Clients - Senior Python Engineer
At Elastic, we have a simple goal: to solve the world's data problems with products that delight and inspire. As the company behind the popular open source projects — Elasticsearch, Kibana, Logstash, and Beats — we help people around the world do great things with their data. From stock quotes to real time Twitter streams, Apache logs to WordPress blogs, our products are extending what's possible with data, delivering on the promise that good things come from connecting the dots. The Elastic family unites employees across 30+ countries into one coherent team, while the broader community spans across over 100 countries.
Right now, we are looking to add a talented Python Engineer to collaborate within a small, globally distributed team.
You will be joining a dedicated team for Language Clients within Elastic. Our primary responsibility is to make sure that folks who use our official language clients have a great experience when integrating with any part of the Elastic Stack.
What you will be doing
- Be the face of the elasticsearch official Python (and R) language clients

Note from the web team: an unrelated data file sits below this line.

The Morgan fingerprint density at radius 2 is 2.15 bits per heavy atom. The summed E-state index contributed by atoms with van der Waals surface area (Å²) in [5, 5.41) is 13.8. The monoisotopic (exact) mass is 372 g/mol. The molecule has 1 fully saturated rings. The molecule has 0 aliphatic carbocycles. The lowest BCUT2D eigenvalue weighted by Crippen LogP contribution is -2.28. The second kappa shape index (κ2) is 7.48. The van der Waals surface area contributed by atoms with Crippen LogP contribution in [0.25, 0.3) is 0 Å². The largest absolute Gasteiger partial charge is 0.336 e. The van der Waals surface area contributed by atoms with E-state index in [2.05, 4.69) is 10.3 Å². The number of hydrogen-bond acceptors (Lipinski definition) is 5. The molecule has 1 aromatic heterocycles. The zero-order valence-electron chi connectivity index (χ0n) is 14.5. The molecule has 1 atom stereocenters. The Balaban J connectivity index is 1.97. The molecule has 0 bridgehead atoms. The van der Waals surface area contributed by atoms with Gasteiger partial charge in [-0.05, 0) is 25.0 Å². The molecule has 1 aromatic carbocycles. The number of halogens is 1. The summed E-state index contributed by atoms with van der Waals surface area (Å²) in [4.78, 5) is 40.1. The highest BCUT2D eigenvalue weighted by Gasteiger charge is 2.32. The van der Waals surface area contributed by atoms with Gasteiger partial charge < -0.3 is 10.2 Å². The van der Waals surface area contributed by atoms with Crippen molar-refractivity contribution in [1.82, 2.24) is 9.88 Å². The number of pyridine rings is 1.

- Maintain and moderate the language clients
- Contribute to other language clients as appropriate
- Drive community engagement and adoption
- Keep pace with Elastic Stack releases
- Build out our continuous integration tests, functional specifications and dashboard
- Help maintain and develop best practices for language client development
What you will bring
- Strong Python experience and interest with what goes on in the Python developer ecosystem
- Solid Data Science skills, working knowledge of popular libraries such as numpy, pandas and scikit-learn
- Knowledge of R or willingness to learn
- Strong experience in other development languages (such as Perl, PHP, Ruby, Go)
- Ready to be part of a dedicated distributed team; self motivated and having strong collaboration and communication skills
- Happy to get involved with our community; not afraid to reach out and be reached out to
- Experience with the Elastic Stack is useful, but not mandatory